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Venice Reviews of Carnage Have Jodie Foster Coming Out On Top of Polanski's Actors Showcase

Thompson on Hollywood By Sophia Savage | Thompson on Hollywood September 1, 2011 at 5:46AM

Reviews have landed for Roman Polanski's Carnage, playing at the Venice Film Festival. Here's our report on Day Two (including W.E. and Carnage reviews). Polanski's film is an adaptation of Yasmena Reza's popular French play, God of Carnage, which most recently played at Los Angeles' Ahmanson theater with Jeff Daniels, Hope Davis, James Gandolfini and Marcia Gay Harden. That's a stellar cast to top. The difference here is that Polanski's equally impressive cast of Kate Winslet, Christoph Waltz, Jodie Foster and John C. Reilly shot the play on film (though it's not necessarily very cinematic), and were stuck in an apartment in Paris made to look like New York instead of on a stage. Read the buzz and trailer below. SPC will release the film December 16.
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Reviews have landed for Roman Polanski's Carnage, playing at the Venice Film Festival. Here's our report on Day Two (including W.E. and Carnage reviews). Polanski's film is an adaptation of Yasmena Reza's popular French play, God of Carnage, which most recently played at Los Angeles' Ahmanson theater with Jeff Daniels, Hope Davis, James Gandolfini and Marcia Gay Harden. That's a stellar cast to top. The difference here is that Polanski's equally impressive cast of Kate Winslet, Christoph Waltz, Jodie Foster and John C. Reilly shot the play on film (though it's not necessarily very cinematic), and were stuck in an apartment in Paris made to look like New York instead of on a stage. Read the buzz and trailer below. SPC will release the film December 16.

Thompson on Hollywood

ThePlaylist gives it a C+ as

"a film of very little ambition, a minor entry in the director’s canon. Perhaps it was just the desire to shoot something fast and quick after his brush with justice, which is certainly understandable, but he has essentially taken a pre-existing script, cast four A-listers, locked them in a room, and shot it. There are few directorial flourishes beyond a firmly Polanski-esque opening shot, and almost nothing to enable the identification of the movie as a Polanski picture; for once in his career, it feels like almost anyone could have directed it." They dub Jodie Foster is the highlight and Winslet the weakest link (that could be said of the play's character, too).

David Gritten gives kudos to:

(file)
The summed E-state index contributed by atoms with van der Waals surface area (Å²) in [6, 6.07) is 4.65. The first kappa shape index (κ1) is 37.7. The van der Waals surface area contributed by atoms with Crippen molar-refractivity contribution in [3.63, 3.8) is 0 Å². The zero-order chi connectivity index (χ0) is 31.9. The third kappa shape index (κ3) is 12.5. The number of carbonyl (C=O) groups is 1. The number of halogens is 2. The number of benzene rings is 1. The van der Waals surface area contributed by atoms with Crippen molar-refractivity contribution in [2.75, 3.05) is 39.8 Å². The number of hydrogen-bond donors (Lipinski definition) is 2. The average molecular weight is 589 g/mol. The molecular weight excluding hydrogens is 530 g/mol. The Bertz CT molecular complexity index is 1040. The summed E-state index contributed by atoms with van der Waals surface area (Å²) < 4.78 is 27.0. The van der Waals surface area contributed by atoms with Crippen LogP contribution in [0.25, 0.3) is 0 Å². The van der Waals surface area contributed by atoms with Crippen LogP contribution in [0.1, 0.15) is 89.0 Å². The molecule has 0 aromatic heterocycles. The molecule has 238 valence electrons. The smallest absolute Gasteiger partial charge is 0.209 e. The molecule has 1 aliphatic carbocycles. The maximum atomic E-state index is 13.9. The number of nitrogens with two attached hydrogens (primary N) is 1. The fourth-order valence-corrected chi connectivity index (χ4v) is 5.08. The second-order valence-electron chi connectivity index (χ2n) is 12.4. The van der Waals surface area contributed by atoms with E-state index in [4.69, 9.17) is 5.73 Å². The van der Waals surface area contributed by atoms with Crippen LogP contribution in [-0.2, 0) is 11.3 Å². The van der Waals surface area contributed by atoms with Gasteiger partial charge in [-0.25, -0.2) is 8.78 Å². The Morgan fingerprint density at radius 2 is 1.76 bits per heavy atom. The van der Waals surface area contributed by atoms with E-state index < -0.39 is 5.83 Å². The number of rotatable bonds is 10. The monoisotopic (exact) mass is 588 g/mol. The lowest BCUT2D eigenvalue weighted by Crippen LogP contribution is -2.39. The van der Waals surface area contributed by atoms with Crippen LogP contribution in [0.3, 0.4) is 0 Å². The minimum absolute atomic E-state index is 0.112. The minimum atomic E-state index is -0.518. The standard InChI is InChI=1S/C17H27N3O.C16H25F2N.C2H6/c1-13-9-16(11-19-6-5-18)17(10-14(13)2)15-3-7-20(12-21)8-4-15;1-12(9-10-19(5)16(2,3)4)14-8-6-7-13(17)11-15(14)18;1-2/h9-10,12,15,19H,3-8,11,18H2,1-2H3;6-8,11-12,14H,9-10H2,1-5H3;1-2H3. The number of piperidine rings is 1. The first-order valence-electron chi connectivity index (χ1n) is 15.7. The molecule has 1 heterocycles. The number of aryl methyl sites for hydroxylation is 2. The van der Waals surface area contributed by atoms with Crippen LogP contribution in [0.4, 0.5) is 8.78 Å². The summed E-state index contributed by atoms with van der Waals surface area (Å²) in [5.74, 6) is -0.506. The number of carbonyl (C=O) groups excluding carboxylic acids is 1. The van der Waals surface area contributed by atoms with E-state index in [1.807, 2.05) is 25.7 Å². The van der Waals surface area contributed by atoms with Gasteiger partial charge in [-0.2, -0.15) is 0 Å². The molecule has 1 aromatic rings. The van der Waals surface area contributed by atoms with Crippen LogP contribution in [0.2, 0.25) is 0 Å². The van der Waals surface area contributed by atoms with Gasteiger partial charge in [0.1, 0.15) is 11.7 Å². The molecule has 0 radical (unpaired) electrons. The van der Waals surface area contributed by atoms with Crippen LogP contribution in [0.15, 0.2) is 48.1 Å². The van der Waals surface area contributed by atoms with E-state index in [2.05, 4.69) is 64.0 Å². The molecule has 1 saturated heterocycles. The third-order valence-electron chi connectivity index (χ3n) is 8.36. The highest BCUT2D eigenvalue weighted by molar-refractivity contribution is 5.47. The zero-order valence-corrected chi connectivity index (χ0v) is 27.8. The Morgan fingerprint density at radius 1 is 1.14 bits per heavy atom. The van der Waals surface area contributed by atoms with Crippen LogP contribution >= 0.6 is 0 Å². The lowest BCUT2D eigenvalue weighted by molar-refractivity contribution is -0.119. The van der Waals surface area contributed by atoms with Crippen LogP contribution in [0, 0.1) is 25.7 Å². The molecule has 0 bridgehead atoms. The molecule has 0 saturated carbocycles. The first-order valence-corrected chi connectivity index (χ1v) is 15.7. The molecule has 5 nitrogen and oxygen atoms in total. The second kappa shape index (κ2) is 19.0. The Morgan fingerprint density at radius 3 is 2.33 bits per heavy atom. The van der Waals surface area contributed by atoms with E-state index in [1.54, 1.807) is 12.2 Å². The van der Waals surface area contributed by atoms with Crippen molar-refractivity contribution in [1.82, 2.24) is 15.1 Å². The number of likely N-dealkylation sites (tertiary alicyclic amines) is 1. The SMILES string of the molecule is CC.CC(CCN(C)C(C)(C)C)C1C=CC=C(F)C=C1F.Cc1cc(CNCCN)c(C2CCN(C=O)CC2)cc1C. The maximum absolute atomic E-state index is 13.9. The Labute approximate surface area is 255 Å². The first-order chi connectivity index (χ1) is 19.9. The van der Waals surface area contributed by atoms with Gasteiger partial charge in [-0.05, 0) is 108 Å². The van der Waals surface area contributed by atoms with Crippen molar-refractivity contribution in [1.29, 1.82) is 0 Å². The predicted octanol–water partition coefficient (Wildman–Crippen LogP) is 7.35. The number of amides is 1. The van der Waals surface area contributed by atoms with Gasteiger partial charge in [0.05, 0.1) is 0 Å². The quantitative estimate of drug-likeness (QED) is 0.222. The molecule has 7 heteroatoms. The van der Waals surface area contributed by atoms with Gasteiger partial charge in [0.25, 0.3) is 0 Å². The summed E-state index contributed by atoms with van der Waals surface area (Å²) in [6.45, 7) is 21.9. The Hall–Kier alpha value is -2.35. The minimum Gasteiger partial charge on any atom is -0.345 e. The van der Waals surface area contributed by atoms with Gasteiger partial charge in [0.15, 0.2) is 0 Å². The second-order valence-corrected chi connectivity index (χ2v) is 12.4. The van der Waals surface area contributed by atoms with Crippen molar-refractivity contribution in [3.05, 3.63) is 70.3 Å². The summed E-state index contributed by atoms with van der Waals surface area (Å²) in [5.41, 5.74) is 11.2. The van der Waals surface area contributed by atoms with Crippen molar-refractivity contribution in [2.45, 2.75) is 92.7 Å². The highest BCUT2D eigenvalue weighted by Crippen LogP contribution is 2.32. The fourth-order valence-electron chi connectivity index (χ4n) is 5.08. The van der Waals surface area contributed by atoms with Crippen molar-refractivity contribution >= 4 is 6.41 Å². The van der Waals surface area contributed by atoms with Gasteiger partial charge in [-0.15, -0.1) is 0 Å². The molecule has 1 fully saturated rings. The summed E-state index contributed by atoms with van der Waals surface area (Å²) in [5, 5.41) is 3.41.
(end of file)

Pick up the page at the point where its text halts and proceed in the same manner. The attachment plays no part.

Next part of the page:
"Waltz, as the rudest man in the room, gets the best lines. It’s well-acted and giddily enjoyable, if slightly less so once the characters start to analyse their descent into barbarism."

This Is London says Foster gives a "wicked, Oscar-worthy comic performance":

"Little attempt is made to disguise the fact that this is the film of a play. And the dramatic gears grind a little during certain shifts of allegiance along couple and gender lines. But making the audience feel claustrophobic is central to Carnage's method: we're penned in, unable to leave this airless apartment,..The film also celebrates an old-fashioned, underrated cinematic pleasure: the chance to see an ensemble cast of fine actors sparring with each other, and at the top of their game."

THR's Todd McCarthy says the cast "holds its own," but a la The Pianist or Rosemary's Baby:

"Polanski has often been at his best in close quarters,..so it should be no surprise that he's right at home examining the venality of the human condition in the living room of the Brooklyn apartment that serves as the setting for Carnage. Snappy, nasty, deftly acted and perhaps the fastest paced film ever directed by a 78-year-old,..fully delivers the laughs and savagery of the stage piece while entirely convincing as having been shot in New York, even though it was filmed in Paris for well-known reasons."

[Carnage wrap party image courtesy of TheLostBoy]

This article is related to: Directors, Festivals, Genres, Headliners, Reviews, Jodie Foster


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Thompson on Hollywood

Born and raised in Manhattan, Anne Thompson grew up going to the Thalia and The New Yorker and wound up at grad Cinema Studies at NYU. She worked at United Artists and Film Comment before heading west as that magazine's west coast editor. She wrote for the LA Weekly, Sight and Sound, Empire, The New York Times and Entertainment Weekly before serving as West Coast Editor of Premiere. She wrote for The Washington Post, The London Observer, Wired, More, and Vanity Fair, and did staff stints at The Hollywood Reporter and Variety. She eventually took her blog Thompson on Hollywood to Indiewire. She taught film criticism at USC Critical Studies, and continues to host the fall semester of “Sneak Previews” for UCLA Extension.